Health by Peary
started the year off by telling you that I didn't intend to waste a lot of everyone's
time slamming the government. I will have to rescind that remark since there is
just too much to write about.|
All of last week was spent in our nation's
capital, Washington D.C. I was where the action was happening…inside the Beltway.
me just say that I truthfully believe those people live in a different world than
we do. I don't mean to imply that they aren't real Americans. I just think they
live on a different plain than we do. Their concepts about situations which we
see everyday are looked at from a overall, nationalistic point of view as opposed
to our more regional viewpoint.
For example I had a meeting with the
National Institutes of Health about a medical concept I have been working on to
help identify children that are at risk for a heart attack or a stroke. The people
I met with could not have been nicer to me. They didn't laugh at anything I discussed
and were very encouraging while giving me some points to think about which had
not occurred to me beforehand. They were sincere people and very concerned over
the status of health in this country as it relates to children.
I described my concept, they asked me how I intended to get parents of overweight
children (those most at risk for strokes and heart attacks) to allow their children
to be tested.
I had assumed (wrong) that all parents would welcome any
test or noninvasive test which could help improve any child's life. They told
me otherwise. The parents who would sign up for any test would be the ones who
were concerned over their children, but how do you reach the parents who are feeding
their kids two pizzas a day and have no concept of the health of their child?
That's the real question. Those are the parents we need to reach out to and get
inside their heads to see what is going on and what can be done to help.
We are living in an age where the school cannot hand out an aspirin to anyone
under eighteen years of age, yet in many states young women are free to have abortions
without parental notification. That doesn't make a lot of sense to me. I won't
get into my views on this subject, but truthfully folks; to be fair don't we have
an obligation to teach both sides of any story, not just one? Shouldn't we be
teaching our children about nutrition and exercise and not to smoke at the same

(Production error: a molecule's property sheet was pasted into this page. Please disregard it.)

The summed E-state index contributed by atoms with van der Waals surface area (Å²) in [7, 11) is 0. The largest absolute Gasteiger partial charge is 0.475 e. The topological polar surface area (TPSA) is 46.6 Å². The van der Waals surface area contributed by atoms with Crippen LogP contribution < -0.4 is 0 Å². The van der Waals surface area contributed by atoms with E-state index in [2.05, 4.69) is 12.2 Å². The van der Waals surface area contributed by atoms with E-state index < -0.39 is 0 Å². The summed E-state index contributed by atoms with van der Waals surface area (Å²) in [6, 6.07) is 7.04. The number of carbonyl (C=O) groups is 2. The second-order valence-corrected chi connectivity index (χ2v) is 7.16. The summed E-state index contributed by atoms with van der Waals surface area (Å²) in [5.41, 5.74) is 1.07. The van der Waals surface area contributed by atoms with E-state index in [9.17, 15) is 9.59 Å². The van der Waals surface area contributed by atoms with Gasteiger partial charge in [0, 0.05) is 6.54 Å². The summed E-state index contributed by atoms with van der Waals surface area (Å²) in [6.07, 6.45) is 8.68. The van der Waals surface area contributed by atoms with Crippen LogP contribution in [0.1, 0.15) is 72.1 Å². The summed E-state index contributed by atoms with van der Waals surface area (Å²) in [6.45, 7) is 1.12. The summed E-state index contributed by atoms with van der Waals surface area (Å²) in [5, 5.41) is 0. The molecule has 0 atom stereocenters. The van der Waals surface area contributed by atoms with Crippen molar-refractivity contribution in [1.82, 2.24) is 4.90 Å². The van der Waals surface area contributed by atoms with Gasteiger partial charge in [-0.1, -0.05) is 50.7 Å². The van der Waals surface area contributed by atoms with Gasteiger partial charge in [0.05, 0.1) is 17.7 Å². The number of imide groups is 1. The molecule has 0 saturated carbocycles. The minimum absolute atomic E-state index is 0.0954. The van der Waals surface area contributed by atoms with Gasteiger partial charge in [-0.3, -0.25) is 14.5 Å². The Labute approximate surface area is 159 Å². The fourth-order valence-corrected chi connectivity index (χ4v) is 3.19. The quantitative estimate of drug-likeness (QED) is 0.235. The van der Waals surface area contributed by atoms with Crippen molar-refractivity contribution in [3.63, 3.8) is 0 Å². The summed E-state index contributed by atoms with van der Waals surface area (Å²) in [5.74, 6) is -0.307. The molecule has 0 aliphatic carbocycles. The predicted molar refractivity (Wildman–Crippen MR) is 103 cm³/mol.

time we teach geometry? I find this situation very disheartening.
health of the children of any nation is the key to the survival of that nation.
If we (parents, teachers, school districts, government, community) cannot evaluate
what is lacking in our children and try to prevent them from future deadly diseases
and infirmities, then who should?
I realize, as most of you do, that often
parents are overwhelmed by their position in life. They work too hard to provide
the basics of food, shelter and clothing without much time or money for anything
else. It isn't easy and doesn't always seem fair. Those at the bottom of the economic
ladder often tend to stay there.
My meeting produced a variety of emotions
in myself. I was pleased that people at a national level were actively concerned
over the heath of our nation's kids, but I was saddened by their lack of ability
to do a lot of things they wanted to do for one reason or another.
not discouraged from pursuing my concept, not at all. In fact I was encouraged
to keep on going. I truthfully believe that unless we attempt to solve the present
health issues that relate to our children, we will be forced to pay for them for
many years to come.
Pennywise and pound foolish is very apt for this situation.
Unless we want to have untold numbers of fairly young unhealthy, obese citizens
who have had or will have a stroke or heart attack we need to look at the core
cause of the problem.
If we have to look to our local school boards to
get involved in nutrition and classes on health, isn't the end result better for
us than learning how to figure the volume of a sphere?
The people in
Washington are not bad people; they are just faced with challenges which may be
out of their range to do anything about. We are at the bottom of the ladder. The
step to helping our children and grandchildren starts with us. My children are
all grown, but I have grandchildren. I need to stay alert and give input into
my local schools to make certain they are looking at ways and methods to teach
young students how to take care of themselves.
Especially when their
Letters From North
January 30, 2007 column
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